Everyone is posting their Facebook transformation photos. Here's how to create yours.

Source: AP
Source: AP

There's a new trend floating around Facebook under the name "Puberty Challenge." The premise is simple: Users upload their first Facebook profile picture and their most recent one side-by-side to see how their social network reacts.

"Facebook Puberty Challenge: Post your very first Facebook profile photo and your most recent photo and see how many people react to this transformation," most tags about the trending challenge read.

Facebook users who first got an account when the social media platform launched 13-some-odd years ago in 2004 will probably see the biggest differences. But younger users who got an account in middle school or high school can also see a drastic change — especially if they underwent changes during their developing years, as the challenge's name suggests.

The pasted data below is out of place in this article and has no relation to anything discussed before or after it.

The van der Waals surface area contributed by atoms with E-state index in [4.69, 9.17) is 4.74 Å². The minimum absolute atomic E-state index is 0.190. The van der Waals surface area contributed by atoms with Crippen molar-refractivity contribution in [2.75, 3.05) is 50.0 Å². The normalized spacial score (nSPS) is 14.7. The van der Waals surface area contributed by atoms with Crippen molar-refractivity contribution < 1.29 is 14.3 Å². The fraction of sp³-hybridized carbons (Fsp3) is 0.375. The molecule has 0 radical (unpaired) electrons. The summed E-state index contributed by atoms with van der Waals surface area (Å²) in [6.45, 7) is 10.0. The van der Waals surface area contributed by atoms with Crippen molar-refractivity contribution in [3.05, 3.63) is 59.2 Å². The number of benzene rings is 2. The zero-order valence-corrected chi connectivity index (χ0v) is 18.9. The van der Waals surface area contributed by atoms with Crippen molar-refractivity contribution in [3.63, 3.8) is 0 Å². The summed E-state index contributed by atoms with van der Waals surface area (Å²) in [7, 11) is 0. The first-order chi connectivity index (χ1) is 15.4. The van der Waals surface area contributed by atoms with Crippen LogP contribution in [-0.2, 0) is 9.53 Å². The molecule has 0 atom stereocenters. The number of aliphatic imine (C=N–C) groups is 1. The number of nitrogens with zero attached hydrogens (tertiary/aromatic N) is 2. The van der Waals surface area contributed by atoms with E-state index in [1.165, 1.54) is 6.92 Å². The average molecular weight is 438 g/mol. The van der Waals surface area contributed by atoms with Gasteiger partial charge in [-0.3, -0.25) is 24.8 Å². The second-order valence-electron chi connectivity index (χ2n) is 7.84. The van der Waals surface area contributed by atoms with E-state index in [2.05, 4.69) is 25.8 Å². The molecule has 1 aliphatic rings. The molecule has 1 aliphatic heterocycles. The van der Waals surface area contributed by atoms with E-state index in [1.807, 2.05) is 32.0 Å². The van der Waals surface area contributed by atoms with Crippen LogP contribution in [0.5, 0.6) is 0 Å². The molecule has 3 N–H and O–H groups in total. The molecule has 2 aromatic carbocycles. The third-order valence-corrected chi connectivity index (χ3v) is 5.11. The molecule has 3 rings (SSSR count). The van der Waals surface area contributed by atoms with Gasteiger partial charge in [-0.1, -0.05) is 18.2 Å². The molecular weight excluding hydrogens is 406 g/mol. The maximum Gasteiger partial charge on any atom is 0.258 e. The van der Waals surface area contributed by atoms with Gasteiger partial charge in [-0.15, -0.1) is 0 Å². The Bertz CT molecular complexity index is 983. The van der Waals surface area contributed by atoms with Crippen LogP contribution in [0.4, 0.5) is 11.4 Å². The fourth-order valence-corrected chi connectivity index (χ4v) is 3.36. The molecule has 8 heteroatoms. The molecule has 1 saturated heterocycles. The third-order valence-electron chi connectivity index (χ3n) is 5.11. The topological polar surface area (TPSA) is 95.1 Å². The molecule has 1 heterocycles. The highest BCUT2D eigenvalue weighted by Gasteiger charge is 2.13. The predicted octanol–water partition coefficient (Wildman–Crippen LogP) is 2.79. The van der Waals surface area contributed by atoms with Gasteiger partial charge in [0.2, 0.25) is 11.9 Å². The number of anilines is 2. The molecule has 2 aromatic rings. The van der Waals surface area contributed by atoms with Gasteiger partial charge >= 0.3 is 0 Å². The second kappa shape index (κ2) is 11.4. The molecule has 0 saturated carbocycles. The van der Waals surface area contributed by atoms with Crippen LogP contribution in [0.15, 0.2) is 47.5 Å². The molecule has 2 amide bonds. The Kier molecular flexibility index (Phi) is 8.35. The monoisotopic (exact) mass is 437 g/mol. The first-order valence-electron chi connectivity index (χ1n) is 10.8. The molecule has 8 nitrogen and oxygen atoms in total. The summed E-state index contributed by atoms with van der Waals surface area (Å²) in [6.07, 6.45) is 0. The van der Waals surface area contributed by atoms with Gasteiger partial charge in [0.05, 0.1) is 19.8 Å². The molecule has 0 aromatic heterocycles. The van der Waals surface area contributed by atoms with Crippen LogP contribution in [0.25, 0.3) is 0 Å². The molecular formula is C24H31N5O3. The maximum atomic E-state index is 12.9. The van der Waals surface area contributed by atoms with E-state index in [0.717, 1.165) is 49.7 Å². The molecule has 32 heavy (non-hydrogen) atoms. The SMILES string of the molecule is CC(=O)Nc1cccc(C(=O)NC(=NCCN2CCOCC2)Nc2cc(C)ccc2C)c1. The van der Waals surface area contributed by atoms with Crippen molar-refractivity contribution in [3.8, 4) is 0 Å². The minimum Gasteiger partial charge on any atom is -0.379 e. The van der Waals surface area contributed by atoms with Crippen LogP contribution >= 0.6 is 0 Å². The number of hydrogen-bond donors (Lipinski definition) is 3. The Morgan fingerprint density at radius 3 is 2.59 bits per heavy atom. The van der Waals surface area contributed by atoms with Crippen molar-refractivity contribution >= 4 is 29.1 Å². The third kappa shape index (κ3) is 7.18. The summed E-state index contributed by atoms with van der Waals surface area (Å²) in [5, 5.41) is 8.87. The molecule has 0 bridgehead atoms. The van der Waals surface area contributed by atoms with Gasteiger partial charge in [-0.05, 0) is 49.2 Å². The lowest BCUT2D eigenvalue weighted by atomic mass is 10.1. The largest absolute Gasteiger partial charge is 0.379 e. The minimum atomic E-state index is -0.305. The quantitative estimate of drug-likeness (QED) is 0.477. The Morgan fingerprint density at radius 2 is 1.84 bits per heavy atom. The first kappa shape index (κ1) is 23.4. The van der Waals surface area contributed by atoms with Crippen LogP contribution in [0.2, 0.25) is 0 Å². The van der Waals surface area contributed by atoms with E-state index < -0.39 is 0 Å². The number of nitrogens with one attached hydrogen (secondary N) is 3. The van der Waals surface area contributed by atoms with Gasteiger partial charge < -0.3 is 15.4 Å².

The puberty challenge
Source: 
Mathew Rodriguez/Mic

How do you find your most recent Facebook profile picture?

Your current profile picture is easy to find: Simply go to your main page and then click on the current image. To download, click on "Options" located at the bottom and scroll to "Download."

How do you find your first Facebook profile picture?

To find your first Facebook profile picture, go to your main profile page. Click on your current Facebook picture and hover your cursor on the left-hand side of the picture. A white, left-pointing arrow will show up. Clicking this will take you to your first Facebook picture ever. Note that if you have cleaned out your history of default pictures, then it may not be your very first picture. If you're interested in taking a walk down memory lane, then hovering on the right will take you chronologically backward through all your default pics.

How to merge the pictures next to each other 

You can use software like Paint to manually place the images next to each other before uploading. Or, you can use a smartphone application, like PicStitch or Layout, to make a two-photo collage. 

The popularity of the Facebook challenge has also hit Twitter, with users turning to the micro-blogging platform to comment on the trend:

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